My two older kids attended a magnet program for gifted kids in elementary school. Unfortunately, the program doesn’t exist beyond 5th grade here, so when the first one got to middle school it was quite an adjustment! The magnet kids were a good two years above grade level, but the middle school insisted that putting them in grade level honors classes was the best they could do. It took almost half a year of fighting with the school to get my oldest into the appropriate math class, and they never made any adjustments for the other subjects, except offering ‘enrichment’ opportunities outside of class.

Thankfully, the hard work paid off somewhat by the time my second child got there. They put her in the appropriate math class right away. But all other classes were on grade level honors classes, with enrichment. By the time my third child got to middle school, they were routinely evaluating students’ math levels from the get go, and she was placed in a higher level math, too, even though she hadn’t been in the magnet program. By high school, things are ok again, because they have a much wider range of classes to choose from. They’re in a school with a focus on AP classes, so it’s working out fine.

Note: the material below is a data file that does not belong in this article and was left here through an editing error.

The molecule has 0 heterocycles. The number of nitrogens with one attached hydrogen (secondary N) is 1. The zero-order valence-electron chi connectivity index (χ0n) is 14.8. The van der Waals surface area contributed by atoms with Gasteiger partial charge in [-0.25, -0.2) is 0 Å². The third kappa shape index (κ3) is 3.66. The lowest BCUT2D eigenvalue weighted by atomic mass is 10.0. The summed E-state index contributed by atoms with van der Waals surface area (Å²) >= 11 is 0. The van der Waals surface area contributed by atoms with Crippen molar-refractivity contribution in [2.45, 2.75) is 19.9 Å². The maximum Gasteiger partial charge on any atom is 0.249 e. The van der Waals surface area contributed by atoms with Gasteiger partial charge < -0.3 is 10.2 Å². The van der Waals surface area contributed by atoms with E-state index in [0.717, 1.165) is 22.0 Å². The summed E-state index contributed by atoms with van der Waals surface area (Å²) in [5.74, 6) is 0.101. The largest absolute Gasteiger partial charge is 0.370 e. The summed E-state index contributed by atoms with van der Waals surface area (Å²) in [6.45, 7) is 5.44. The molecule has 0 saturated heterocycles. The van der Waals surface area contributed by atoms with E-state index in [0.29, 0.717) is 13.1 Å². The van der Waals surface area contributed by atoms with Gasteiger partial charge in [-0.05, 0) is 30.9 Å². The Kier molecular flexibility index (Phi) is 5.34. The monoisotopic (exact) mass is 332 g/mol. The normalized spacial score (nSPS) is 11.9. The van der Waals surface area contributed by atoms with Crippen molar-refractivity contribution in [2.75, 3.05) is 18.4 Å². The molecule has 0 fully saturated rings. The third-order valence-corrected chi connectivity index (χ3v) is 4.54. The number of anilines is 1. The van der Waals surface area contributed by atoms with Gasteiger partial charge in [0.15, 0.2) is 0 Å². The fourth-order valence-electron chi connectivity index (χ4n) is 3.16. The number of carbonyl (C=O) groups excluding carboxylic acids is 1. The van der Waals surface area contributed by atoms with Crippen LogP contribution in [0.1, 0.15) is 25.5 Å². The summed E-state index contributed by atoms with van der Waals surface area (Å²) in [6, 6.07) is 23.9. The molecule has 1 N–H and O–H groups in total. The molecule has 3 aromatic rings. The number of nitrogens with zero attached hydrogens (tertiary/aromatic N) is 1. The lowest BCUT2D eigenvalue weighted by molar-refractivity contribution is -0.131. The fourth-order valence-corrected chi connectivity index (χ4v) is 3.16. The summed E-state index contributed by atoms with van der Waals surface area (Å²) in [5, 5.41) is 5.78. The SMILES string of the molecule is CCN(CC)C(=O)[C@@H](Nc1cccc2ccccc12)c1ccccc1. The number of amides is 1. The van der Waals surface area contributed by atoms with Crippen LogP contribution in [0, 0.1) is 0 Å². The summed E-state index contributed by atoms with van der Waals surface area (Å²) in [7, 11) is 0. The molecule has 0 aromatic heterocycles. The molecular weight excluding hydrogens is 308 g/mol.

TLDR: Yes, and I fought the school and was somewhat successful.

digitalimpression's avatar

I don’t expect much from K-12 except a basic education. I take it upon myself as a parent to instill the more important skill of self-education.

Simone_De_Beauvoir's avatar

@digitalimpression By doing what? I need specific examples.

john65pennington's avatar